Search View Archive
The Well

Bar LunÀtico

486 Halsey Street | Bedford-Stuyvesant

“LIQUID LOVE” declares a giant sign running the long, narrow space of Bar LunÀtico in red and electric blue lettering. Previously housed in a windowless dive on Bedford Avenue in Bed Stuy’s east, the sign—now a nudge west and in decidedly different digs—is certainly apropos, echoing LunÀtico’s fluidity. With an assortment of mismatched tables and chairs, muted, multi-hued lighting, retro metal lampshades, bare bulbs sticking out from the tin ceiling, posters and patterns from around the world (and a small dinner menu that taps equally disparate heritages), the theme is boho-nowhere.

Which means, the space becomes anywhere depending on the music of the night. A small wooden platform in the back welcomes everything from Zimbabwean mbira-playing to Middle-Eastern chamber music fusion, soulful singer-songwriters, and every kind of jazz. Live performances begin at 9 PM every evening of the week except Sundays, when gospel kicks off at 2 PM to accompany your holy-day brunching.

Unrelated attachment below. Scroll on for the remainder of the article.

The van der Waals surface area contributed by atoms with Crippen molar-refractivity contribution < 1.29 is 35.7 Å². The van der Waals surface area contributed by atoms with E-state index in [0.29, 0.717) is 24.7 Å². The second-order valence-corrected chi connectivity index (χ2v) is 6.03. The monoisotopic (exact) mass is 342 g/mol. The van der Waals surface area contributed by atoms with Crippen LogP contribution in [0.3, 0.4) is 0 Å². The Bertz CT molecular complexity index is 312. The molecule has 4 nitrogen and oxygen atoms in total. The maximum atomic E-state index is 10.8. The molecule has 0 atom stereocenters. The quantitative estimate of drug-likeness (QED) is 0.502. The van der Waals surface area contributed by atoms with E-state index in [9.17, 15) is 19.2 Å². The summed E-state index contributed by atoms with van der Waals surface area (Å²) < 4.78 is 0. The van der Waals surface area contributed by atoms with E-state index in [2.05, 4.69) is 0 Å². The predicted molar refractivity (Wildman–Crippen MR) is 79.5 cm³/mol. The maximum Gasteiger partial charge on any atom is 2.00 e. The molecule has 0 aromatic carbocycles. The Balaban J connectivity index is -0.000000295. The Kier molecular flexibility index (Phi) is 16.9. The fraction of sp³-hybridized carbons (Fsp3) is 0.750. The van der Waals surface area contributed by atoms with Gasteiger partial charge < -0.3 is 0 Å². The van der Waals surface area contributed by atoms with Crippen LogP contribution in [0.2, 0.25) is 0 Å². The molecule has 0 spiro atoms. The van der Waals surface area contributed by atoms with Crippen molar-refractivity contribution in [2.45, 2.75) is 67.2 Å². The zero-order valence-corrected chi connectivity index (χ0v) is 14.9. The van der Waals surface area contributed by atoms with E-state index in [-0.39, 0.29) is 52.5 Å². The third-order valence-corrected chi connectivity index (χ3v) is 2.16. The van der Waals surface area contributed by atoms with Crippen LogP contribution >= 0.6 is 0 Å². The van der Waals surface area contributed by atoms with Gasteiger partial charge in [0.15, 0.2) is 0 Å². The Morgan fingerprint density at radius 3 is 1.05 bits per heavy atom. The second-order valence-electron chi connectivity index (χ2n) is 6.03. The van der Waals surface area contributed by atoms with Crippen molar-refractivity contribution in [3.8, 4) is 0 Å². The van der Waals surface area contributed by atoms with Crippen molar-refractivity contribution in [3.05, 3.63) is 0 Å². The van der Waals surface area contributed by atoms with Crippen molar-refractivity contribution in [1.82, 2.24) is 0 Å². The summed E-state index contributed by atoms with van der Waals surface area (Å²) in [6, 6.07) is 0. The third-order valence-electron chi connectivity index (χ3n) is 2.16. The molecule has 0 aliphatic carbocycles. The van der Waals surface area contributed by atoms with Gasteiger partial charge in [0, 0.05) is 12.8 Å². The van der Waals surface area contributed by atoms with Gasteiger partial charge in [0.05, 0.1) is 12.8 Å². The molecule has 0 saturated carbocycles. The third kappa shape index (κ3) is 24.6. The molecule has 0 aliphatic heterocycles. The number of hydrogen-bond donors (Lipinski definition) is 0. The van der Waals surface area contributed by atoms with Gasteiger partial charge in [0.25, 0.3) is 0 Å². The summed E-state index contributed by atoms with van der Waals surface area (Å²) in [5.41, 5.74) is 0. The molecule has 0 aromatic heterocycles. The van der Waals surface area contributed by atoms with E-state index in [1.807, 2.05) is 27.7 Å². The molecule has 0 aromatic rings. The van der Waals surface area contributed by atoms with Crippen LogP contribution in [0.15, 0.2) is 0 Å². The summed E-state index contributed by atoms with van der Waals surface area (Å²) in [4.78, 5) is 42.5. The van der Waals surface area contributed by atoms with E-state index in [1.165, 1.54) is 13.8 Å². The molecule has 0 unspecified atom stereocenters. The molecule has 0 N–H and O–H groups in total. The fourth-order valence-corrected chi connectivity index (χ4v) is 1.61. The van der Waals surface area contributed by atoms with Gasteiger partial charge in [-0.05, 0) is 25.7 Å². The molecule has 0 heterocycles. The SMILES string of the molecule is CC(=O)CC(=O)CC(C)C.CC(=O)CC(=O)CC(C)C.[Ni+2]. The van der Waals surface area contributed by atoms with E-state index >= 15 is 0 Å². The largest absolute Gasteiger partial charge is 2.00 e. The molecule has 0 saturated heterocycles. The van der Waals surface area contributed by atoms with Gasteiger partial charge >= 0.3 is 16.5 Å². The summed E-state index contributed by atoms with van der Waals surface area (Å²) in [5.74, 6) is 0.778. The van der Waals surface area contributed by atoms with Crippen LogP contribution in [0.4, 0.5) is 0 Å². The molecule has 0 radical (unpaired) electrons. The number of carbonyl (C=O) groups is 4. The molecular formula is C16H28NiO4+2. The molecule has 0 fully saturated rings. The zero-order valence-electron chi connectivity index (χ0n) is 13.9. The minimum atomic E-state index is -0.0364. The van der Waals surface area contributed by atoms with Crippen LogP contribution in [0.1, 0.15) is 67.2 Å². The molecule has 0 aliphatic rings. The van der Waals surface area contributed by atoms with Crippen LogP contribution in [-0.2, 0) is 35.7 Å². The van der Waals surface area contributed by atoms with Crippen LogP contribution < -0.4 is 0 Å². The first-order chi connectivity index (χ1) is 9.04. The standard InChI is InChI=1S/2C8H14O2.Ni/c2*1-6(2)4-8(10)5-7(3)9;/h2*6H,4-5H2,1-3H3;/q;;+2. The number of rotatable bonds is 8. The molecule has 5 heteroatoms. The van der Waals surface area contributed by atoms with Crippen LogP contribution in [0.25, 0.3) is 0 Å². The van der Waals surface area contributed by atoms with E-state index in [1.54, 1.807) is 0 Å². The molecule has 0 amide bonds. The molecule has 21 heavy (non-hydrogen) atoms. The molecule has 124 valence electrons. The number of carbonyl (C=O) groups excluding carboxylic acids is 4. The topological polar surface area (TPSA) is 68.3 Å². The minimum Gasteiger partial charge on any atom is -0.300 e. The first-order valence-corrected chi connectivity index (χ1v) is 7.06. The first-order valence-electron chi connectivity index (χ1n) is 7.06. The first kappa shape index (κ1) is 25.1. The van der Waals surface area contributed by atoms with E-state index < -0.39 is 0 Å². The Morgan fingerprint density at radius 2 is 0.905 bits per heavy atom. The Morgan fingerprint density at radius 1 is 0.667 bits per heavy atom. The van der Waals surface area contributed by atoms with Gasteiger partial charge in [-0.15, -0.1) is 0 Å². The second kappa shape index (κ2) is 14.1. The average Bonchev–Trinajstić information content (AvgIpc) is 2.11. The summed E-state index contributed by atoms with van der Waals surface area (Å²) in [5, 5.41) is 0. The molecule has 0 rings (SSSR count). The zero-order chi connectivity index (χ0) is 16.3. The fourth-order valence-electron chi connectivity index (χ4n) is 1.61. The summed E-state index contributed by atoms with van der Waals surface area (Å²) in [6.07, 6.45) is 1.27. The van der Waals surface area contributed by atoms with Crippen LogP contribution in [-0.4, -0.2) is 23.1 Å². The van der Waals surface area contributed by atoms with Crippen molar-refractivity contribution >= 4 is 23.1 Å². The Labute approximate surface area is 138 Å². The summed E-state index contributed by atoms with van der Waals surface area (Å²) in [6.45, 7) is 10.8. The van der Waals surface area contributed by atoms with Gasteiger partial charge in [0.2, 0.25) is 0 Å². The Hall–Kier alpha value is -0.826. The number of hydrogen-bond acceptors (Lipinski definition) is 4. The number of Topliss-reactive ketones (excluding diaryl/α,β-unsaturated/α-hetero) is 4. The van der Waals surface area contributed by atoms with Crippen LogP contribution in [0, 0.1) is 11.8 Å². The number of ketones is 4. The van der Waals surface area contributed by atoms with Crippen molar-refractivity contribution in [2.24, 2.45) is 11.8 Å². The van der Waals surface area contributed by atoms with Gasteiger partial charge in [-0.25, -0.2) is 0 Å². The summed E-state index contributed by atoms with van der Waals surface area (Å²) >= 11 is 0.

On a recent Thursday evening, New Orleans pianist and LunÀtico mainstay Henry Butler queried the crowd: “How many of you like the blues out there?” A roar issued from the two-tops lining the side wall, the handful of tables that are able to seat more, and those squeezed against the long bar. As one of the most intimate performance venues around, this is not a place for loud chatter—just let the music play. And as a set of lovers quietly leaned across their table for a murmur and kiss between songs, three friends agreed: this is undoubtedly a great date spot. But not, perhaps, for a first or second meeting; rather, LunÀtico is for a little later, after questions of personality and proclivities have been formalized, and heady love demands you be constantly in each other’s presence.

“My day is filled with sound, sound, sound” sings Dr. John in the 1974 tune Go Tell the People, penned and produced by legendary musician and songwriter Allen Toussaint, a portrait of whom has been painted on the bar’s back door. Indeed, that’s what LunÀtico’s three co-owners, musicians themselves, deliver on the daily—sound in its most joyous, soulful, and sensual of forms.


Juliet Helmke


The Brooklyn Rail

JUNE 2017

All Issues